AnandTech said ECC video RAM not turned on, why not?

Discussion in 'Mac Pro' started by Luba, Jan 2, 2014.

  1. Luba macrumors 6502a

    Luba

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    #1
    Read AnandTech's review of nMP and it said (paraphrasing) that when Apple designed nMP it decided not to turn on ECC for VRAM, why not? nMP has ECC for RAM, wouldn't it even be better to have ECC VRAM, especially since the GPU will be used for compute purposes?
     
  2. deconstruct60 macrumors 604

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    #2
    Cynically, probably because it puts more money in Apple's pocket. AMD is likely playing along because it does the same thing to a less extent for them. Apple can by both cheaper parts and do less work. AMD has an even bigger differentiators for real FirePro cards.


    I suspect that somehow Apple committed to making this a FCPX optimized system. In that specific context it doesn't matter. Bit errors in video won't even been seen even if present. The individual bits by themselves have microscopic value so nobody cares if just a very small number are wrong. The value only goes down more as the resolution dimensions go up. ( they are even harder to see).

    Not sure if they narrowed the focus to help get the design out the door faster in the context of major change to getting it out the door. Or they have more permanently decided to just live in the video ghetto over the long term. FirePro being more so a gimmick to charge higher prices on the GPU cards by normalizing the price comparison against cards that don't throw alot of features under the bus so that can do the "we are cheaper than those" rather than the "we are more expensive than the ones we are more alike with".

    Given unfinished firmware ( product launches with immediate firmware fixes ), likely other software glitches/defects, and no driver support for making effective use of higher resolution dimensions for graphics other than just pictures/movies right now I'm leaning toward they were in over their heads given the resources provided and simplified this initial version.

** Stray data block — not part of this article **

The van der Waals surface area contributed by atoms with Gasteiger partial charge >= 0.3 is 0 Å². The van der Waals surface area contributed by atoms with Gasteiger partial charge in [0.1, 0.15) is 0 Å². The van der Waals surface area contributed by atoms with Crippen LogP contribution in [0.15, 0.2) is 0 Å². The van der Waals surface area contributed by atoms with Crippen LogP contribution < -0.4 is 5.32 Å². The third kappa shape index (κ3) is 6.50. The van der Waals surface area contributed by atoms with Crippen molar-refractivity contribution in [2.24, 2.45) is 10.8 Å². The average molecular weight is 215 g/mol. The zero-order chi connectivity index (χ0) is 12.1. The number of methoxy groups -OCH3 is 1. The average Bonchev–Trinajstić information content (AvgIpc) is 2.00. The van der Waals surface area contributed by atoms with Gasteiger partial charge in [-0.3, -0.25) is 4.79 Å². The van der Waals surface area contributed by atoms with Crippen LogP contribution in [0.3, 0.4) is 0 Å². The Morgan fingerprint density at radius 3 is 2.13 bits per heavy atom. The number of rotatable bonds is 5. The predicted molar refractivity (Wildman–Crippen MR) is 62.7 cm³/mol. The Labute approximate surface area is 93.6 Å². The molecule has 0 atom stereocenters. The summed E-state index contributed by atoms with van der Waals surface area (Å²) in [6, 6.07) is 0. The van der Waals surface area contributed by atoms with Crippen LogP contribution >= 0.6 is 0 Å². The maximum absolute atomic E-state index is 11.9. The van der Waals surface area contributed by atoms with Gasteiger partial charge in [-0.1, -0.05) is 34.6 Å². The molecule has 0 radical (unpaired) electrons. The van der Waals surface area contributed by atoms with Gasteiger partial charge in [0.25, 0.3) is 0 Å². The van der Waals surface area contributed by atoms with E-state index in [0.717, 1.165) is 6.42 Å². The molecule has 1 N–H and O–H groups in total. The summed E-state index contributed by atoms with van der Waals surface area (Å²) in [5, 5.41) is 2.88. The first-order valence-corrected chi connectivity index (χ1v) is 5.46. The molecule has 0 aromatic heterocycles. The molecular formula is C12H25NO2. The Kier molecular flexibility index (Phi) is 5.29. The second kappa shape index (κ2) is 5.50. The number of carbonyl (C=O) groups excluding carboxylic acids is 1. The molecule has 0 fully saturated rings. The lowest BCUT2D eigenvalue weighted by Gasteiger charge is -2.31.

3. thekev macrumors 604

    thekev

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    #3
    I'm curious how OpenGL performance will look against some as close as possible Windows firepro equivalents, but this is basically what I expected. The extra $500 probably relates to $200 for an SSD and $300 for an extra gpu or something along those lines. As has been mentioned before, it's possible that the chips used in the D300 may not support ECC ram depending on what chip was actually used.


    Depending on the format being used, a flipped leftmost mantissa bit during any kind of rendering might present an issue, but it's not like you couldn't fix a pixel if the brightness offset was such an issue. Of course given that I'm thinking of floating point image formats in a worst case scenario on something that should almost never happen, it shouldn't present an issue. If you're constantly seeing video artifacts on screen refresh, that machine simply requires hardware service.
     
  4. VoR macrumors 6502a

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    #4
    Also...it's a bit pointless.

    We should be asking why apple didn't go for amd's latest version of gpus, tahiti uses ecc on sram anyway - I'm pretty (incredibly) cynical and suspect they're more concerned about losing the firepro moniker (just look at the misinformed comments on any nmp thread for reasoning) than creating an off the shelf ggpu monster that destroys everything at a great budget. I guess it wouldn't be such great advertising for the rest of amds workstation lineup either, but it is inevitable.

    Anyway... for the sort of workloads people would use a nmp for, their choice of gpu hardware is perfectly fine in my opinion.
     
  5. quagmire macrumors 603

    quagmire

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    #5
    The D500 and D700 are based on the Tahiti core. The D300 is Pitcairn.
     
  6. VoR macrumors 6502a

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    #6
    brainfart, you can see what I mean (hopefully) though :)
     
  7. haravikk macrumors 65816

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    #7
    I think only the D700 GPUs would be able to support ECC VRAM, but since the cards are custom constructed I expect it's just a lot easier to assemble them in pretty much the same way, and just vary how many GDDR5 RAM chips are installed?